This week is hedgehog awareness week.
It started for me with a phone call from a person who had found a large hedgehog in trouble. After assessing its problems remotely, we decided that it was suffering, and had a genuine welfare concern, and so I was permitted to see it, even in lockdown.
It was delivered to us by the good samaritan, who brought his small daughter on this mercy run. How gratifying to find that the lesson of the day was caring for others. They had already named him Harry, and entrusted him to our care.
Later the same day I received a reminder about the risks to pets and wildlife of using chemical slug pellets in the garden. Vets receive loads of educational material every week, most of which I skim or bin. But this caught my eye, as a useful reminder.
Some slug pellets contain the poison metaldehyde. It is dangerous to almost all mammals and birds, as well as the target molluscs such as slugs and snails. It is a neurotoxin, attacking the nervous system. The slug bait is very tasty, and rather addictive to dogs, so they will consume it in large quantities, if they can get it.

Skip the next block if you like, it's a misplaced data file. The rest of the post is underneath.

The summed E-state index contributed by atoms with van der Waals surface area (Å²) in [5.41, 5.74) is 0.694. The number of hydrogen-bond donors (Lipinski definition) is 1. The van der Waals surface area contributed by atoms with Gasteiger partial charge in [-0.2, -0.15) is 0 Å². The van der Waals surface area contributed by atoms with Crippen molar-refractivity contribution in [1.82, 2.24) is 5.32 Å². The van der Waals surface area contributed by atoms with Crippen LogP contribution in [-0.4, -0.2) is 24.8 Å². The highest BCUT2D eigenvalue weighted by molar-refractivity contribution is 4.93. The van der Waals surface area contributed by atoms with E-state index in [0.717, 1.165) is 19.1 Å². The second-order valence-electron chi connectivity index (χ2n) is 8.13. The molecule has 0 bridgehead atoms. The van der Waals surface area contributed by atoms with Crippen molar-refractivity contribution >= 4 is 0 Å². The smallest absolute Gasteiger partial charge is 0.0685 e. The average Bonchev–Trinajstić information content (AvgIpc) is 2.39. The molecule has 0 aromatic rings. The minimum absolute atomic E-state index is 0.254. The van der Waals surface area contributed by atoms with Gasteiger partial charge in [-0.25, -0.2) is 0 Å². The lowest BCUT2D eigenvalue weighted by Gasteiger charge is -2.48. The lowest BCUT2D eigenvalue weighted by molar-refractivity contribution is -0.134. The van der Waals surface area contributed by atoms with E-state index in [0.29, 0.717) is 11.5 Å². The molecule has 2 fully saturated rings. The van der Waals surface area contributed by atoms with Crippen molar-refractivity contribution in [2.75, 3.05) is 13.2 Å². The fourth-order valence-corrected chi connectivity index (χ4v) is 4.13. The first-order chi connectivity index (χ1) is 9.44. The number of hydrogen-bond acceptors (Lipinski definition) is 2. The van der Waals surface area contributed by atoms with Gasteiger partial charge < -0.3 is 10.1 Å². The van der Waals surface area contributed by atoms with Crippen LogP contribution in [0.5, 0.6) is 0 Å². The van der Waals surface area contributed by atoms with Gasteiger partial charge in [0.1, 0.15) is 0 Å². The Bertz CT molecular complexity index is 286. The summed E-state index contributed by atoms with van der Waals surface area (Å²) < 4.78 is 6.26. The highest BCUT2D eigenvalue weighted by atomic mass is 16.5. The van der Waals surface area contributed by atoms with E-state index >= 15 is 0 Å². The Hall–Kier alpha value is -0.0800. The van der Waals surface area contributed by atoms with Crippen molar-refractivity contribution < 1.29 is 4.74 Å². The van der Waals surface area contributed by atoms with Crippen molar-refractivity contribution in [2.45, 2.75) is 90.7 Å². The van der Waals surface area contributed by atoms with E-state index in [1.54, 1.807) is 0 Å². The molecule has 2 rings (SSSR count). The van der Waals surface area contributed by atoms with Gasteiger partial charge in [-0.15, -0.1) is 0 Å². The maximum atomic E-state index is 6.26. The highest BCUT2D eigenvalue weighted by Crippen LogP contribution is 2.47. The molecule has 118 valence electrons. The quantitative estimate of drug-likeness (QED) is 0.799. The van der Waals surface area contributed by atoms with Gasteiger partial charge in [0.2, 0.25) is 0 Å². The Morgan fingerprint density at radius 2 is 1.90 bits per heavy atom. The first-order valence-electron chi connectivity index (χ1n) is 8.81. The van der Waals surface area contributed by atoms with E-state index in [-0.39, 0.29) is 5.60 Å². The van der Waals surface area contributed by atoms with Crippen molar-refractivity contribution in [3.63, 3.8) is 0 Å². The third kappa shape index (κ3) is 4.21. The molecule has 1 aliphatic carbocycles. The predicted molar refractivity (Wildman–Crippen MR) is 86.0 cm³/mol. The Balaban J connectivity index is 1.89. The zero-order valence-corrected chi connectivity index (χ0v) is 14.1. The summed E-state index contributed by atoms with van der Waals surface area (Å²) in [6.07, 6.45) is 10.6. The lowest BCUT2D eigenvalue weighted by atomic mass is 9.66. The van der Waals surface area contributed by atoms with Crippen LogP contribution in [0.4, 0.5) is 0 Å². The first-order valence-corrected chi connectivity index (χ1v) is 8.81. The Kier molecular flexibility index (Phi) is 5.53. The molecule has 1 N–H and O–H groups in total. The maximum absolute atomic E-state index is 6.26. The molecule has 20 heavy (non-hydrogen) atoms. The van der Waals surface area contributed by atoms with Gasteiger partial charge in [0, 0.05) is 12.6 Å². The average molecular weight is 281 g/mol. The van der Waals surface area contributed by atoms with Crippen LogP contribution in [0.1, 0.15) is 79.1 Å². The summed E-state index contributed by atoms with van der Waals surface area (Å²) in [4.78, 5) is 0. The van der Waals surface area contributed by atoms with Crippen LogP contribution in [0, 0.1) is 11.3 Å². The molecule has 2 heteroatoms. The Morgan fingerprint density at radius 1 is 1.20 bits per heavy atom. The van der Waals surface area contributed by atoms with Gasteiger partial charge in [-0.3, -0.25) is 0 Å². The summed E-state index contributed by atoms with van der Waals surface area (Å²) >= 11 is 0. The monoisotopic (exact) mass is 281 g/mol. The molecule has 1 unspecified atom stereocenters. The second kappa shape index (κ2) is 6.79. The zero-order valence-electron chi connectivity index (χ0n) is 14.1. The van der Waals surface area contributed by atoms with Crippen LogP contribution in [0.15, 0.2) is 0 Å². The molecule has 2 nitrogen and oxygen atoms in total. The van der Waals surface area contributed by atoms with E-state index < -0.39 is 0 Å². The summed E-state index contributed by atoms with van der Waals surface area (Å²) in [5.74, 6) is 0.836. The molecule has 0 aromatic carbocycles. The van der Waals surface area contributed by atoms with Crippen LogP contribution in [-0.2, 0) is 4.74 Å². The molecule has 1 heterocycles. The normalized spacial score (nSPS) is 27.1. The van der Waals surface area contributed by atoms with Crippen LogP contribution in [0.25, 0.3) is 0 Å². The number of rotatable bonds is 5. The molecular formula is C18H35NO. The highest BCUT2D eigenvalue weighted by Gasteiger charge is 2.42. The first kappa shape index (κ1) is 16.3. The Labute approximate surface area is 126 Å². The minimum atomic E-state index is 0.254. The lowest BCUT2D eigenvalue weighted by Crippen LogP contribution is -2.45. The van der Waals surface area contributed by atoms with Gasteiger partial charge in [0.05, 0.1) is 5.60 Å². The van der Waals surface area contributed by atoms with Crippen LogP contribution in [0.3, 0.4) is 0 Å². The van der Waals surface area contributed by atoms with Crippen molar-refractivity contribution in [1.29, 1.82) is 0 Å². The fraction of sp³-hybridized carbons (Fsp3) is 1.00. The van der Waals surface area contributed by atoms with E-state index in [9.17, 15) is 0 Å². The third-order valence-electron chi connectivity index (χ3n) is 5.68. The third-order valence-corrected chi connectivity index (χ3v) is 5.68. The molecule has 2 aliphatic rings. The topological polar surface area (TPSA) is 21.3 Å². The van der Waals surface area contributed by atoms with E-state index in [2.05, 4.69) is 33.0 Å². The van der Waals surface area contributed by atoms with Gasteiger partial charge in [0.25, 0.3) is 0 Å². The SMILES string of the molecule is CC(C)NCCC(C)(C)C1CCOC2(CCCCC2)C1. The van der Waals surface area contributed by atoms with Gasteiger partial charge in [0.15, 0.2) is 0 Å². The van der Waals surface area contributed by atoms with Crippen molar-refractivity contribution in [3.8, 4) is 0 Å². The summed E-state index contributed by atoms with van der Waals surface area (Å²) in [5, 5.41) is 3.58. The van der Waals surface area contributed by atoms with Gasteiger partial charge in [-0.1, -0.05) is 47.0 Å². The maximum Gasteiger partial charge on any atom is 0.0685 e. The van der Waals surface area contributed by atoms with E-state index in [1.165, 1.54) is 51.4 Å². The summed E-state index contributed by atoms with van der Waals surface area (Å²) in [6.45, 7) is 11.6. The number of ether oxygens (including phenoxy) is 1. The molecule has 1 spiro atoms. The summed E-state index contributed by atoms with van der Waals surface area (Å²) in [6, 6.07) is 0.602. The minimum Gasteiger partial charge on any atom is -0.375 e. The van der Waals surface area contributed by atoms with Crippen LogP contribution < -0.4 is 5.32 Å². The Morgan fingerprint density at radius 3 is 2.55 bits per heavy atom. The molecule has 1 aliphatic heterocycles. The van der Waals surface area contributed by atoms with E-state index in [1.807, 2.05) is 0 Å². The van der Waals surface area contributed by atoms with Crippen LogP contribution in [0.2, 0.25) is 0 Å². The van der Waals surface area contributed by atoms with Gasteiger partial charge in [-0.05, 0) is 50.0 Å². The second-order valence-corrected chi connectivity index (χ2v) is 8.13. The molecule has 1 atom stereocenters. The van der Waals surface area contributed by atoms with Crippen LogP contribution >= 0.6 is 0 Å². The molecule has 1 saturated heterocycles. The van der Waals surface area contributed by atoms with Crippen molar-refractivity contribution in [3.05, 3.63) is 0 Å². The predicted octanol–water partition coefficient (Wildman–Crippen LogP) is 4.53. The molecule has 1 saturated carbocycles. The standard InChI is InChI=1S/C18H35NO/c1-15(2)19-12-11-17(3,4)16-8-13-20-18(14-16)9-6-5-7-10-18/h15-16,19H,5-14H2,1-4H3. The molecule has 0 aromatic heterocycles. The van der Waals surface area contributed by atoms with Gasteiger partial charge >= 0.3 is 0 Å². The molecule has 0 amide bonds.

They quickly become anxious and wobbly. If enough has been taken they may suffer convulsions, as well as vomiting, diarrhoea and a racing heart beat. It can be fatal.
Hedgehogs are brilliant at reducing the number of slugs in a garden, and protecting all the gardener’s hard work. Surely encouraging these natural pest controllers is a better way than using chemicals.
The British Hedgehog Preservation Society is raising awareness and funds to support this species, which was listed of ‘principle importance to protect’ by the People’s Trust for Endangered Species.
You could become a hedgehog champion for your street.
If we all provided hedgehog highways between our gardens, we could open up a lot of useful habitat for them. We can also provide them with log piles for shelter and food; check carefully before strimming or mowing; cover drains and deep holes, and provide escape routes out of ponds.
There are even more ideas on the britishhedgehogs.org.uk website.